Cauliflower has taken the spotlight for its ability to be transformed into many foods: rice, wings, even steak!
The cauliflower we typically eat is white in colour, but did you know that there are green, orange and purple varieties as well? The outer leaves of the cauliflower are what protect it from sunlight, keeping the plant a creamy-white. When exposed to sunlight, pigments are able to form and will change the colour of the plant.
Cauliflower is from the cabbage family of plants, which also includes other vegetables like broccoli, kale, and Brussels sprouts. It is rich in vitamin C and high in folate and fibre (which helps to improve digestion, blood sugars, and cholesterol). Finally, cauliflower contains a substance called indoles, which may help to protect against some forms of cancer. Indoles are also responsible for the Sulphur smell that is released when cauliflower is overcooked!
When choosing cauliflower in the grocery store, look for a firm, compact, creamy-white head, and crisp, bright green leaves. If the head has a yellow tinge, it has matured past its prime. Once purchased, cauliflower should be stored in the refrigerator, unwashed, in a plastic bag and with the head turned downwards.
Eating cauliflower goes well beyond serving it raw with your desired dip. Here are some different ways that you can cook cauliflower at home:
Make a Silky Soup. Sauté cauliflower with onion and garlic, add desired broth, bring to a boil then simmer until the cauliflower is tender. Purée the finished product, and season with your favourite herbs and spices.
Roast Cauliflower. Simply drizzle with oil and your favourite spices, pop them the oven, and roast until tender. You can also make a veggie “chicken wings” by roasting cauliflower dipped in your favourite barbeque sauce. My own favourite? Panko-crusted cauliflower “wings” dipped in marinara sauce!
Steam Cauliflower. Cauliflower has a starchy texture when cooked. Mash it with just enough milk and you have an alternative to mashed potatoes! For a creamy, whipped texture, mash your cauliflower with some goat cheese. Yum!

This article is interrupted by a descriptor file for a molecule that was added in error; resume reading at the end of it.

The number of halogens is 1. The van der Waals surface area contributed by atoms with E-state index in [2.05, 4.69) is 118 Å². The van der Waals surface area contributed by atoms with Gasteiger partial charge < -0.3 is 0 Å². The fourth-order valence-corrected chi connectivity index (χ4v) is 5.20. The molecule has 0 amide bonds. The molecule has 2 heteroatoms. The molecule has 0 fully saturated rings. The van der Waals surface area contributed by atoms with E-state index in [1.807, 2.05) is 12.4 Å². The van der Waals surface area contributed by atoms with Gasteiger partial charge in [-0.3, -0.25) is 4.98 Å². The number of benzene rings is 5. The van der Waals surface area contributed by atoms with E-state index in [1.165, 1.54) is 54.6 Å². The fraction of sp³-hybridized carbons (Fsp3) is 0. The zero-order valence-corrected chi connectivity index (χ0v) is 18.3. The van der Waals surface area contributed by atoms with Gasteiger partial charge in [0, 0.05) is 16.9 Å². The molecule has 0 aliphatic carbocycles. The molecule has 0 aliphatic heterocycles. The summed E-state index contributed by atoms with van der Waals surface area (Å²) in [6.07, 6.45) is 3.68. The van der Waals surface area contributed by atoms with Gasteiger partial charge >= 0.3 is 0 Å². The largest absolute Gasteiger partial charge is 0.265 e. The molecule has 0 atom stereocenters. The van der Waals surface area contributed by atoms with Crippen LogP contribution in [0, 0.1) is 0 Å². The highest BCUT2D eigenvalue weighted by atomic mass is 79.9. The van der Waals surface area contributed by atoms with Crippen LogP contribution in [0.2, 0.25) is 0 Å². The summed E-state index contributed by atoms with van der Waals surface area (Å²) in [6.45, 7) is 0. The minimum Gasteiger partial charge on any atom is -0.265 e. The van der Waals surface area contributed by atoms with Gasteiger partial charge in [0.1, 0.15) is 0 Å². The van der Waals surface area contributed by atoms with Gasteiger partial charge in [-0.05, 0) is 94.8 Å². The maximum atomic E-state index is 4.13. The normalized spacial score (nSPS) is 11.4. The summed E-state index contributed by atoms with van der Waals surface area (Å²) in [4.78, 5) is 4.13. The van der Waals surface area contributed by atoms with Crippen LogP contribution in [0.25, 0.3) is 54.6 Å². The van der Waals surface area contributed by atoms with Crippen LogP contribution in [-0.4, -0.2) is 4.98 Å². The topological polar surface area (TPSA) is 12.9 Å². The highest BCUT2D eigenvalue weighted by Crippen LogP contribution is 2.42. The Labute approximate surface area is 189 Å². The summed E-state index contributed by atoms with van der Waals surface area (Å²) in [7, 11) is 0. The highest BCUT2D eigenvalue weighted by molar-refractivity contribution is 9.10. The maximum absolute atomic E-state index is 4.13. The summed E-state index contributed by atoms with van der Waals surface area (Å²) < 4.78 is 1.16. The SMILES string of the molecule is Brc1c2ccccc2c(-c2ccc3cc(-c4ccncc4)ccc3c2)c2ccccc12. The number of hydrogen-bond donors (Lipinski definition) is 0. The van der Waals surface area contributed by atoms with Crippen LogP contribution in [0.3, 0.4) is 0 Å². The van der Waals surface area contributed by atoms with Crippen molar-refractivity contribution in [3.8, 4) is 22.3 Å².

Make Cauliflower Rice. Riced cauliflower is a great alternative to rice or other grain in salads, a stir fry, even pizza crust. A cheese grater or food processor can be used to transform your head of cauliflower into “rice”, or check out the PC Cauliflower Ricer that’s available now at Atlantic Superstore. With a one-handed pump, it is easy to use and requires less strength than a traditional ricer.
With barbecue season just around the corner, you can make cauliflower the new favourite at the picnic table! This Cauliflower Tabbouleh salad uses riced cauliflower instead of couscous, so it’s a no-cook, gluten-free take on parsley-packed tabbouleh; the raw cauliflower provides a satisfying crunchy texture and the best flavour. Garnish with additional chopped fresh parsley and mint leaves, if desired.
Half head cauliflower, trimmed and cut into large florets (about 5 cups/ 1.25L)
2 cups (500 mL) lightly packed fresh parsley
1 cup (250 mL) lightly packed fresh mint leaves
4 green onions, sliced
2 PC Organics Roma Tomatoes, diced
1 sweet yellow pepper, diced
Half English cucumber, diced
1 clove garlic, finely grated
1/3 cup (75 m L) PC New World EVOO Extra Virgin Olive Oil
1 tsp (5 mL) grated lemon zest
1/4 cup (50 mL) fresh lemon juice)
3/4 tsp (4 mL) salt
1/2 tsp (2 mL) black pepper
1. Place half of the cauliflower florets in PC Cauliflower Ricer; pump ricer until cauliflower is finely chopped. Transfer to large bowl. Repeat with remaining cauliflower.
2. Place parsley and mint in ricer; pump until finely chopped. Transfer to same bowl.
3. Add green onions, tomatoes, yellow pepper and cucumber to cauliflower mixture; toss to combine.
4. Whisk together garlic, oil, lemon zest, lemon juice, salt and pepper in small bowl until combined. Drizzle over tabbouleh; toss to coat.
Recipe source: pc.ca
Makes 10 servings
Per serving: 100 calories, fat 8 g (1 g of which is saturated), sodium 200 mg, carbohydrate 8 g, fibre 2 g, sugars 3 g, protein 2 g
Ellen Greenan is a Registered Dietitian with Atlantic Superstore in New Glasgow, Nova Scotia.
Have a nutrition question? Want to book an appointment or shop with the dietitian? Book online at www.atlanticsuperstore/dietitians or contact me by phone at (902) 921-0700 or by email at email@example.com.